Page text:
Mount Mazama

Mt. Mazama began its most destructive eruption about 7,680 years ago. A distinct band of volcanic chemicals and ash particles was discovered in the Greenland ice in a layer dated to 7,676 years ago. A caldera formed by the collapsing of the top of the mountain, during the catastrophic eruption of almost 50 cubic kilometers of magma. Twenty feet of ash accumulated at the base of Mt. Mazama. Ash deposits sprayed over the entire region as far away as Alberta, Canada to the north; Nevada and Northern California to the south; and as for as Yellowstone National Park in Wyoming to the east. The tremendous explosion of ash was followed by a series of large glowing avalanches. The whole mountain was set a blaze as trees and plants were incinerated. One fiery avalanche traveled 40 miles down the Rogue River Valley. After the eruptions ended, the air was full of choking, volcanic dust. Heavy rains fell and clouds of steam and fine dust billowed upward. When the air cleared, the summit was gone, but the canyons remained hot and smoking for years. Only a great pit, a caldera, was left. It was five miles wide and 4,000 feet deep. Approximately 15 to 17 cubic miles of the mountaintop had exploded and collapsed. More astonishing is that nearly three times as much new rock was spewed out of the volcano’s insides, as the volume of old rock that had made up the summit. Still, the activity was not over. Minor activity continued deep in the caldera. Another volcano formed inside this massive pit called Wizard Island. It rises almost 800 feet above the lake. Rain and snow accumulated and gradually filled the pit. Crater Lake is the deepest lake in the United States. At 1,932 feet deep, this beautiful lake has no inlet or outlet and is known for its intense blue color. Two other cones have formed on the crater’s floor, but remain submerged.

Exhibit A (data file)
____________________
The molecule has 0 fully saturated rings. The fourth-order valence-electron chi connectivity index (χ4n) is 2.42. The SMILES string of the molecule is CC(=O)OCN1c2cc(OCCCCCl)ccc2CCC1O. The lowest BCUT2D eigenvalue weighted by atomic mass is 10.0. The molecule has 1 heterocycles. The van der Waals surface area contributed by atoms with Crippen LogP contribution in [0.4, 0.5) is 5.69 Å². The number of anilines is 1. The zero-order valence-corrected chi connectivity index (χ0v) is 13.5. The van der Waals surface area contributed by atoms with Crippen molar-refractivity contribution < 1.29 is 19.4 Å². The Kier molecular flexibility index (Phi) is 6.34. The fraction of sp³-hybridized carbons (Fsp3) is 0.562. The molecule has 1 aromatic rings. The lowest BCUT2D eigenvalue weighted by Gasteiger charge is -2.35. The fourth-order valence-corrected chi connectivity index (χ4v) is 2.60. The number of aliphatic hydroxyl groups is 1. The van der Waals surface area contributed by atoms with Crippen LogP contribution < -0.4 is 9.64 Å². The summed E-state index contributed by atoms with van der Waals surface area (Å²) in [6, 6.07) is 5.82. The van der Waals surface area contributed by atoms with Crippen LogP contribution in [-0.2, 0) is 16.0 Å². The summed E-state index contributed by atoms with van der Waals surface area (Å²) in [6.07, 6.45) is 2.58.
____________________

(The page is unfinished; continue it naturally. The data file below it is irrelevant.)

Crater Lake

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Ash distribution map Crater Lake Map

The Pinnacles

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Mount Mazama, Mt. Mazama, Mt Mazama, Mazama, Crater Lake, Oregon.